As it's summer, it's a good time to repost some articles and lists I've done elsewhere on The Internets.
Our first delivery of eco-conscious recycled material this year comes from Foyles, who asked me earlier this year for my top 10 locations in which to set a thriller. It was good timing as I had just finished edits on The Time to Kill, which sprawls across two different time periods, three countries and about half a dozen US states.
Here's what I came up with:
Thriller-writing has something in common with house-buying: location, location, location.
Think of some of the standout scenes in classic thriller fiction and movies. The sweeping Scottish Highlands in The Thirty-Nine Steps. The murky lawless zone of the off-shore casino in Farewell, My Lovely. The mountain-top base in the Alps in On Her Majesty’s Secret Service. The towering glass and steel Nakatomi Plaza in Die Hard.
A twisting plot and compelling characters are important, but an evocative location can effortlessly add drama to any scene. With that in mind, here are ten of my picks for great thriller backdrops.
- The wilderness (particularly when the climate is inhospitable)
A great way to pile on some extra suspense is to place the action in a wild, isolated location that’s as much of a threat to the protagonists as the villains are. In my book, The Time to Kill (Winterlong in the US), freelance manhunter Carter Blake finds himself alone and unarmed in the middle of rural Minnesota in the middle of a blizzard. He’d be in trouble even without the men with guns and hunting dogs on his trail.
- A bustling metropolis
New York, Paris, London and Hong Kong are some obvious examples, but there are many more to choose from. Hubs that draw all sorts of people from around the world, home to millions upon millions of people and as many unique stories. It’s not just the mass of diverse humanity; the urban playground provides multiple opportunities for thrilling setups, from super-highways to narrow backalleys; from dingy subways to open rooftops.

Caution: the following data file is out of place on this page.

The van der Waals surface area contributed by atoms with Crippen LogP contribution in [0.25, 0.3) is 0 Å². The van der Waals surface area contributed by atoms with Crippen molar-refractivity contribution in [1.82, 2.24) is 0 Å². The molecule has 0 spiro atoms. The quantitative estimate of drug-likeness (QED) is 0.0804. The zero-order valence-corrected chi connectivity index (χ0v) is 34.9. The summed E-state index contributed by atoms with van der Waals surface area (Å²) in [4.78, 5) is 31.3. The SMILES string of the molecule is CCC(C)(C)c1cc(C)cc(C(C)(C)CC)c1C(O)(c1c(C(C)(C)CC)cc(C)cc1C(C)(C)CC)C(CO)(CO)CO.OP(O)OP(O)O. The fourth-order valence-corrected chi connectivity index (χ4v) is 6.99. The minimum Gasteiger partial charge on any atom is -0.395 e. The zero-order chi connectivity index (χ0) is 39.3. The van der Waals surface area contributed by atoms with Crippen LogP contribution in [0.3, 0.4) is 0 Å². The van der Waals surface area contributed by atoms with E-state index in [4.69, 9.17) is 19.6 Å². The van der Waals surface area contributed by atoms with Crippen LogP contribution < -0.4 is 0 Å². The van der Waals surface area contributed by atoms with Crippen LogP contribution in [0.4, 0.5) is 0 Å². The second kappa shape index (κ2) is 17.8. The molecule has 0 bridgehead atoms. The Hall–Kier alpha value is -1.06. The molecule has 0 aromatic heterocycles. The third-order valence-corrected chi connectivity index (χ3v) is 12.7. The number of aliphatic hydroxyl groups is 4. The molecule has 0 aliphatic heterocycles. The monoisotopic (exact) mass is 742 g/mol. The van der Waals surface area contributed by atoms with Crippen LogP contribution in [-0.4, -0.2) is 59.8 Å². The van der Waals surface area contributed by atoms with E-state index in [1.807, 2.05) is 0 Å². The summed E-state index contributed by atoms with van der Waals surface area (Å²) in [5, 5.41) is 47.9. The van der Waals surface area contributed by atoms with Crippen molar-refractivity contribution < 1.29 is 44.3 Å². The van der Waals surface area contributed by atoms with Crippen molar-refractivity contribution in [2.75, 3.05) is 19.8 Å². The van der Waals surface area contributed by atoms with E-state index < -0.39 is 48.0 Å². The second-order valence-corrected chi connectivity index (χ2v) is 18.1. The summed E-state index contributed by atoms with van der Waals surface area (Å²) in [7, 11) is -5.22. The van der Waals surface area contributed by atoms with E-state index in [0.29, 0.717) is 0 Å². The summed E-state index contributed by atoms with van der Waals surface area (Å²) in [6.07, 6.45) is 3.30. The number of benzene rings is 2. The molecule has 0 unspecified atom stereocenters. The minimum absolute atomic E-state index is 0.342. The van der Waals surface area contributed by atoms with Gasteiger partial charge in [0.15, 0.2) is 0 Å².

- A small town in the middle of nowhere
The incongruity of a sleepy little town and the threat or reality of violence is a classic setup used in a lot of thrillers, and most westerns. Isolated outposts of humanity are vulnerable to external threat, or the town itself can be part of the menace. Lee Child makes use of the understated sinisterness of small, closed communities in several of the Jack Reacher books.
- An abandoned post-industrial site
Aged, dilapidated factories always make for an atmospheric backdrop to the action. I’m a big fan of photographs taken by urban explorers in disused factories and subway stations. Something about a cavernous space built for teeming masses, and now surrendered to the ravages of nature makes the characters seem all the more isolated and vulnerable.
- Anywhere in Russia
Place a thriller anywhere in Russia and it immediately benefits from the residual menace of decades of Cold War spy thrillers from Fleming to Le Carré. To Western eyes, it’s still a slightly mysterious, authoritarian society, with ample scope for spy games and government-sponsored skulduggery.
- A confined location
Whether it’s a cruise ship, an underground bunker, or (as in JS Law’s excellent Tenacity) a nuclear submarine, a closed, confined location is the ideal setting for claustrophobic thrills. It’s equally good for a ‘locked room’ mystery on a slightly larger scale. If the characters are cooped up together with no way to escape, the tension will ratchet up, along with the whodunit possibilities.
- A war zone
A backdrop of a vast, nation-spanning conflict can be an excellent way to throw a smaller story into relief. The threat doesn’t come from one direction, it’s all around.
- A large crowd
There’s nothing like a big political rally or a stadium rock concert being threatened by an evildoer to raise the stakes. With so many faces in the crowd, the threat could come from anywhere. Even from a giant blimp, in the case of Thomas Harris’s first novel Black Sunday.
- A train
This actually combines a lot of the above techniques, which is probably why trains pop up more frequently in thrillers than any other form of mass transit. A train can take you deep into the wilderness. It’s a mobile confined location between stations. The killer can hide among the crowd of passengers. It’s frequently difficult to get a phone signal or internet connection. And the ticket collectors often act like throwback Soviet secret police…
- A phone blackspot
If there’s one thing that makes a modern thriller novelist’s life difficult, it’s the fact that virtually any human on the planet can immediately summon help using a handy device that fits into their pocket. Putting the lead character somewhere they can’t call 999 (or 911) is a great way to emphasise their isolation and give them (rather than the writer) an extra problem.